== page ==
To celebrate International Women's day today, The Times published a "league table", listing the 100 most powerful women in the world. While the criteria used for ranking potential candidates (political power, financial power and personal influence) were perhaps contentious, the results were hardly earth shattering. It proved difficult to find even 100 women who could be judged powerful on a worldwide scale.
Not surprisingly, the list was dominated by politicians and administrators; only two women scientists made it and no technological high-flyer emerged. Publication of this sort of information may be interesting to the feminist sisterhood and may help sell a few newspapers, but is unlikely to change matters.
However, the use and impact of some other types of league tables is more controversial. This is especially true in education. At a recent Society for Research in Higher Education discussion, John O'Leary, education editor of The Times, explained and defended the publication of his analyses of the universities' comparative performance in a guide to students.
The reaction of the mainly academic audience was predictable: sniffy criticisms of the methodology, in respect of the criteria used, and the aggregation of the results to produce over-simplistic and misleading rankings; together with a general rubbishing of the idea that a Times guide might make a difference to actual choices.
The basic issue - how to make information accessible to a variety of different interests - deserves serious consideration. Universities are not good at communicating to those outside what they are doing and how well they are doing it. As one speaker suggested, league tables are useful in a sporting environment. Competition under well-established and stable rules ensures a hierarchy of subdivisions based on relative performance. In higher education the usefulness of The Times's type of composite league tables, as opposed to the disagregated versions published by The THES is arguably questionable. Universities differ substantially in respect of their missions, the size and makeup of their student population and resource base. The production of simple summations of performance against common criteria such as A-level scores and first-class degrees for institutions as diverse as Oxbridge and the universities of Durham and Derby is more likely to mislead and confuse than to enlighten potential punters.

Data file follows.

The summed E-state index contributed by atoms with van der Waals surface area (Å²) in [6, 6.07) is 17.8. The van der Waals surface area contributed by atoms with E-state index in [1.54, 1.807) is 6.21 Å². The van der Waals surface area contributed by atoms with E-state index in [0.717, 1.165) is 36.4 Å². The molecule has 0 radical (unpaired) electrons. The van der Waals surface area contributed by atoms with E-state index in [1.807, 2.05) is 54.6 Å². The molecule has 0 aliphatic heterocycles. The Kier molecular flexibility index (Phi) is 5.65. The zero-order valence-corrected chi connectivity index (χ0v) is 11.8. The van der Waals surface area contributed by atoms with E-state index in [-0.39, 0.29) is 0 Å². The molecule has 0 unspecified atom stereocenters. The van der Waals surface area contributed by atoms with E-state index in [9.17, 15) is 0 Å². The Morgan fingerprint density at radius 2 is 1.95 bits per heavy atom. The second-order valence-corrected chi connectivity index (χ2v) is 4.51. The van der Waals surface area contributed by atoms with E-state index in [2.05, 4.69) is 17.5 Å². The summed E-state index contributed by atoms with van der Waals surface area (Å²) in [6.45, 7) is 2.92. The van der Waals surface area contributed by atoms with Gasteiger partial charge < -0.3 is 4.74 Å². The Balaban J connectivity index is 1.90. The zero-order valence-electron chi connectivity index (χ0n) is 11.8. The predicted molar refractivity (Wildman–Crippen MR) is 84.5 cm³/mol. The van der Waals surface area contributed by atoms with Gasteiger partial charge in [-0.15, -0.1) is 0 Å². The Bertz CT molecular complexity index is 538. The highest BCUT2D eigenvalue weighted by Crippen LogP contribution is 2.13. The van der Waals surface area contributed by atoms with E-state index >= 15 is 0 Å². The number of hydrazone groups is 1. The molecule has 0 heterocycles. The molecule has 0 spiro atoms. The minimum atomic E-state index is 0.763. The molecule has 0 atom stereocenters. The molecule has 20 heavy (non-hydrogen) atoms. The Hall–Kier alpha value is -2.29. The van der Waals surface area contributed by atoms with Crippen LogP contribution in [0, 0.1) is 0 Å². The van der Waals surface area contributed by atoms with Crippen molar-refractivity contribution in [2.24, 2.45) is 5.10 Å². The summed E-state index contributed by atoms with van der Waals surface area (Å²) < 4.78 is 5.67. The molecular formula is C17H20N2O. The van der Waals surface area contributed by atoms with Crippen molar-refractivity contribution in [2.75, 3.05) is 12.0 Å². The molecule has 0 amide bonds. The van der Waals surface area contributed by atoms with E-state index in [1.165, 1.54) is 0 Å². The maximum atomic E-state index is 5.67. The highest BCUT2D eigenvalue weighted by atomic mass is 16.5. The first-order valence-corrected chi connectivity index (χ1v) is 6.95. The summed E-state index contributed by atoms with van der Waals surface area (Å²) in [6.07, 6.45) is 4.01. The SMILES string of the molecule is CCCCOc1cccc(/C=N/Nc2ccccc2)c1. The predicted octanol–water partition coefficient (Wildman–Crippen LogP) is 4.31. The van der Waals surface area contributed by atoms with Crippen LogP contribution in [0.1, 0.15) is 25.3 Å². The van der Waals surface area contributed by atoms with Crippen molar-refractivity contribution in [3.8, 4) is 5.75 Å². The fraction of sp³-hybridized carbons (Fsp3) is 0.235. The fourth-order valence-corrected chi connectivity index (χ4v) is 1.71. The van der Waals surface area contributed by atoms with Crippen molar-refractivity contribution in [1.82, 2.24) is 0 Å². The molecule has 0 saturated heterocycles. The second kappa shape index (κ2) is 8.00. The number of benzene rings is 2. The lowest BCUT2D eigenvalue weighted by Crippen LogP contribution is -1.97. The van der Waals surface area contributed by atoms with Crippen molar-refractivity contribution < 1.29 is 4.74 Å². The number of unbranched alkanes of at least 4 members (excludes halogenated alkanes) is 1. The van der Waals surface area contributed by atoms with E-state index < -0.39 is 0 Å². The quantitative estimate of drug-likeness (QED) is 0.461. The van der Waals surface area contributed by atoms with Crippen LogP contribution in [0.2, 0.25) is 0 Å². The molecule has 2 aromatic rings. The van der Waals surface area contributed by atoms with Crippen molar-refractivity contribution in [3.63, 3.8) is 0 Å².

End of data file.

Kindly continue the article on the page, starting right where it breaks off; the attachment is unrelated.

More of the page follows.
The usefulness of comparative information about universities' performance should not be dismissed, however. At issue here is the method, not the principle of its provision. Universities have a moral obligation to explain themselves to those who pay for and use their services. The challenge lies in the execution. Thus, a successful student guide implies recognising the complexity of the student population, (since growing numbers of students are mature and not mobile) the diversity of their needs and the fact that choices are rarely rational and often constrained.
The best way of ensuring that the information needs of the various interested groups are being met, is to ask them. Comparisons are more tricky, although the barrier to ranking institutions by "families" is a political rather than a methodological one. As the football league tables demonstrate, such rankings provide a powerful incentive to improve and excel. The thirst for such tables may be a peculiarly British phenomenon but it is unlikely to be stemmed by an attitude of lofty dismissal: arguably, we should practice the arts of the media manipulators and publish the authorised version.
Diana Green is pro vice chancellor, University of Central England.